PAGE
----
A Surprise Senate Battleground: South Dakota
For South Dakotans who have enjoyed a relatively low-key campaign season so far, your peace and quiet is about to end.
Both the Senate arm of the national Democratic Party and a crowd-sourced, anti-superPAC superPAC are preparing to flood the airwaves with ads backing Democratic candidate Rick Weiland and attacking former Republican Gov. Mike Rounds.
South Dakota was supposed to be one of three easy pickups for Republicans in their bid to take control of the Senate — which means it's just a matter of time before Republicans and their outside group allies respond in kind.
The flurry of activity comes after new polling that shows Rounds' big lead in the race has shrunk, with both Weiland and former Republican Sen. Larry Pressler within striking distance. Democratic Party leaders would be happy with either Weiland, a onetime aide to former Majority Leader Tom Daschle, or Pressler, who both in 2008 and 2012 endorsed President Obama.
South Dakota has been a generally reliable Republican state in recent years, but Rounds has been dragged down by investigations into a state agency's use of a visa program that gives green cards to wealthy foreigners who invest in United States businesses. Rounds promoted the plan as governor, but a major beneficiary went bankrupt amid allegations of corruption and self-dealing.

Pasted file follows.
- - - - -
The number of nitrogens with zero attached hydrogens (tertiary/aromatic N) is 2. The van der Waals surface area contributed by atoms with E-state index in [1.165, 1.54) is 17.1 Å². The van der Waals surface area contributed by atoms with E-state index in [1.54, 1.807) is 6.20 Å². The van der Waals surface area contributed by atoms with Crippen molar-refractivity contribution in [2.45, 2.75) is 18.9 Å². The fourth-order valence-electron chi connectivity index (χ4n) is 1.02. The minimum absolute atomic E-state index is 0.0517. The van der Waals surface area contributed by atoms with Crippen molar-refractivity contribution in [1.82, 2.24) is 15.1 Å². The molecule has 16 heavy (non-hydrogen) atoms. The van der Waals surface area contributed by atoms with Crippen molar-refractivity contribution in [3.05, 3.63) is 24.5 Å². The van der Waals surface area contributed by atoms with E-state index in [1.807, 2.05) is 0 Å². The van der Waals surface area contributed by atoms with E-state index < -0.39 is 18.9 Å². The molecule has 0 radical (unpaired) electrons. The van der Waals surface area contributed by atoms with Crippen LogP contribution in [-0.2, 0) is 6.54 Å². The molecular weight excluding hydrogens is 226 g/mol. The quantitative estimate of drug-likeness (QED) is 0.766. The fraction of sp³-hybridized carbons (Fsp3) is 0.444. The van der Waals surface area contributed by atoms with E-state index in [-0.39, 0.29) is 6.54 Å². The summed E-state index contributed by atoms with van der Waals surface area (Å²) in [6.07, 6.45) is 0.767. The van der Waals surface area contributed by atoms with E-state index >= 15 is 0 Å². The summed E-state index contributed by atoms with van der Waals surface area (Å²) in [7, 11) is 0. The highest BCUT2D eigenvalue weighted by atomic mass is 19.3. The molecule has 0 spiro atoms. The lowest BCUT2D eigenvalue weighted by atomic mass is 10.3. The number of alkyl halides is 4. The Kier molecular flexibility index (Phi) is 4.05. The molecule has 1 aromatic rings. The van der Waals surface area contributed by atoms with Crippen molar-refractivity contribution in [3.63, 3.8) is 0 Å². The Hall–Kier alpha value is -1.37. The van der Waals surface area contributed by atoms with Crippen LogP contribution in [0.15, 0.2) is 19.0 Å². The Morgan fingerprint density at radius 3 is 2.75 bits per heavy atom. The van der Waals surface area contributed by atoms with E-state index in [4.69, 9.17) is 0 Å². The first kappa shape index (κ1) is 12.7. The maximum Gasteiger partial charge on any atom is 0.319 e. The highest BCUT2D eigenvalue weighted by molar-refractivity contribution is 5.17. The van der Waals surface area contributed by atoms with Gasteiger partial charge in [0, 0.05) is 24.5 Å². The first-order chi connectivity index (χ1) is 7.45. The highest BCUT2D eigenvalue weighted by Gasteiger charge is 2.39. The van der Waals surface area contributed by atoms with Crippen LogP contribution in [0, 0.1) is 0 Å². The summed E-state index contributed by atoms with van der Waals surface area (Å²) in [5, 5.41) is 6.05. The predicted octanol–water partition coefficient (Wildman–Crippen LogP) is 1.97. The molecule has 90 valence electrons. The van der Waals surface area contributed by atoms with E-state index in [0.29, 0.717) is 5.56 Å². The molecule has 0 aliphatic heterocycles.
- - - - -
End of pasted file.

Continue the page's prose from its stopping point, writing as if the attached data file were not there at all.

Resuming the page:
A spokeswoman at the National Republican Senatorial Committee said Rounds is in good shape and that it's a sign of Democrats' desperation that they are throwing money at a race in a state like South Dakota.
Both the Democratic Senatorial Campaign Committee and Mayday PAC have said they will spend $1 million in South Dakota, although the Democratic money will also be used for voter turnout.
The state is about as inexpensive a media market as they come. An ad buy designed so that the typical viewer will see it 10 times in a week costs about $250,000 in South Dakota – a fraction of what it costs in states with big TV markets.
And while states like North Carolina and Colorado have seen tens of thousands of television ads so far this election, South Dakota had only seen about 12,000 through this week, at a total cost of $2 million, according to the Center for Public Integrity.
If those hoping to defeat Rounds spend as much as they say, and those hoping to elect him match that, South Dakotans could easily be subjected to twice that number of ads in the final three weeks of the campaign.
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